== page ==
Before your client app can start using Extensible Messaging and Presence Protocol (XMPP) to sign in to the Windows Live Messenger XMPP service and interact with a Messenger user and his or her buddies, there are several things you must do.
Before you prepare to sign in your app to the Messenger XMPP service, you need to know this:
- Live Connect doesn't provide any XMPP libraries. If you don't have a preferred XMPP library to use, you may want to explore the list of available XMPP libraries at XMPP Standards Foundation - Libraries. You will have to write some code to get any of these libraries to work with the Messenger XMPP service. For details, continue reading this topic.
- For the XMPP extensions and features that we support, see Messenger XMPP reference. Your app must support XMPP: Core functionality and, optionally, may implement the XMPP extensions we support.
Before your app can sign in to the Messenger XMPP service, you need this info:
- To connect to the Messenger XMPP service, either use Domain Name System (DNS) SRV records for messenger.live.com or connect directly to xmpp.messenger.live.com on port 5222.
- Secure Sockets Layer (SSL) is required.
- Your app must implement see-other-host. For details, see the "see-other-host" section in RFC6120: XMPP: Core.
Note The see-other-host requirement is a breaking change beginning with the April 2012 release. All apps, including those that work with the December 2011 release, must implement see-other-host. Any app that implements Messenger XMPP but doesn't also implement see-other-host will no longer work.
- We use X-MESSENGER-OAUTH2 Simple Authentication and Security Layer (SASL) authentication to get a user's okay, or consent, for your app to represent the user when signing in to the Messenger XMPP service. To do this, we use the OAuth 2.0 standard. To use our implementation, your app needs a client ID and an access token (and possibly other info, depending on your app type). To get these, see the Get a client ID and Get an access token sections later in this topic.
Before your app can sign in to the Messenger XMPP service, you need a client ID. A client ID is a unique code that identifies your app to the Live Connect authentication service and is exchanged for an access token, which is explained in the next section. To get a client ID (and, depending on your app type, to get a client secret and specify a redirect domain), follow the instructions in Configuring your app.
After you have a client ID (and other info, depending on your app type), your app needs to give this info to the Live Connect authentication service in exchange for an access token. This access token allows your app to sign in to the Messenger XMPP service for a specific user who has okayed, or consented, for your app to act on his or her behalf. (To get a client ID, see the Get a client ID section earlier in this topic.)
To get an access token, you need to use the client ID and specify a user consent level, which we call a scope. The specific scope that you need to use here is wl.messenger.
To use the wl.messenger scope and your client ID to get an access token, follow the guidance and code examples in Signing users in and Obtaining user consent. For additional guidance and more complete code samples, go to the following information and resources depending on your app type:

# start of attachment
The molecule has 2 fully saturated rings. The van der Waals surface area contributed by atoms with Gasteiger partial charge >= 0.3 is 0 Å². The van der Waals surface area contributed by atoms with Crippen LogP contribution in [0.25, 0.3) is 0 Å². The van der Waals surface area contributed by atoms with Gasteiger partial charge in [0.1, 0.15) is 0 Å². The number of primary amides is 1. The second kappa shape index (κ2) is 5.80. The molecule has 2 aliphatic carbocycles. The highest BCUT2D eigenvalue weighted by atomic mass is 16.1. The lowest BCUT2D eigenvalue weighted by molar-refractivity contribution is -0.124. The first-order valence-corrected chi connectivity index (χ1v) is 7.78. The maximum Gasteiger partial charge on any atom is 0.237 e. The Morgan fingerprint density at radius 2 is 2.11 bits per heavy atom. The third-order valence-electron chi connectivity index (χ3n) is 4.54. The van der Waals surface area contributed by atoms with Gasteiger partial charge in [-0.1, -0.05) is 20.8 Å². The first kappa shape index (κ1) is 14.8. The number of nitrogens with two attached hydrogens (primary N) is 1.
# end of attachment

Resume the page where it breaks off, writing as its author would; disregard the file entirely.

- Windows Phone app: See the C# code in Windows Phone apps and Working with the code examples. To get the access token, look in the LoginCompletedEventArgs.Session.AccessToken property in the custom event handler method that you specify for the LiveAuthClient.LoginCompleted event.
- iOS apps: See the Objective-C code in iOS apps and Working with the code examples. To get the access token, in the LiveAuthDelegate.authCompleted:session:userState method, call the session parameter's accessToken property.
- Android apps: See the Java code in Android apps and Working with the code examples. To get the access token, in the LiveAuthListener.onAuthComplete method, call the session parameter's getAccessToken method.
- All other app types: See the Representational State Transfer (REST) code in the "Signing a user in with REST" section in Signing users in to learn how to get the access token.
After you have an access token, your app can sign in to the Messenger XMPP service on behalf of the consenting user. (To get an access token, see the Get an access token section earlier in this topic.)
As stated in the previous section, the Messenger XMPP service uses X-MESSENGER-OAUTH2 SASL authentication. Your app sends the access token as the SASL token for authentication, as shown in the following partial exchange of protocol info, where ACCESS_TOKEN represents your access token.
... < <stream:features xmlns:stream="http://etherx.jabber.org/streams"><mechanisms xmlns="urn:ietf:params:xml:ns:xmpp-sasl"><mechanism>X-MESSENGER-OAUTH2 </mechanism></mechanisms></stream:features> > <auth xmlns="urn:ietf:params:xml:ns:xmpp-sasl" mechanism="X-MESSENGER-OAUTH2">ACCESS_TOKEN</auth> < <success xmlns="urn:ietf:params:xml:ns:xmpp-sasl" /> ...
Remember that your code must first connect to the Messenger XMPP service by using DNS SRV records for messenger.live.com or by connecting directly to xmpp.messenger.live.com on port 5222.
Note The Messenger XMPP service uses the user ID in the access token to sign the user in and to bind the user to the session. To do this, Jabber IDs that are assigned by the Messenger XMPP service use the format email@example.com instead of a Microsoft account user ID.
Now that you've learned the basics, you can use our XMPP code examples.
Build date: 4/16/2013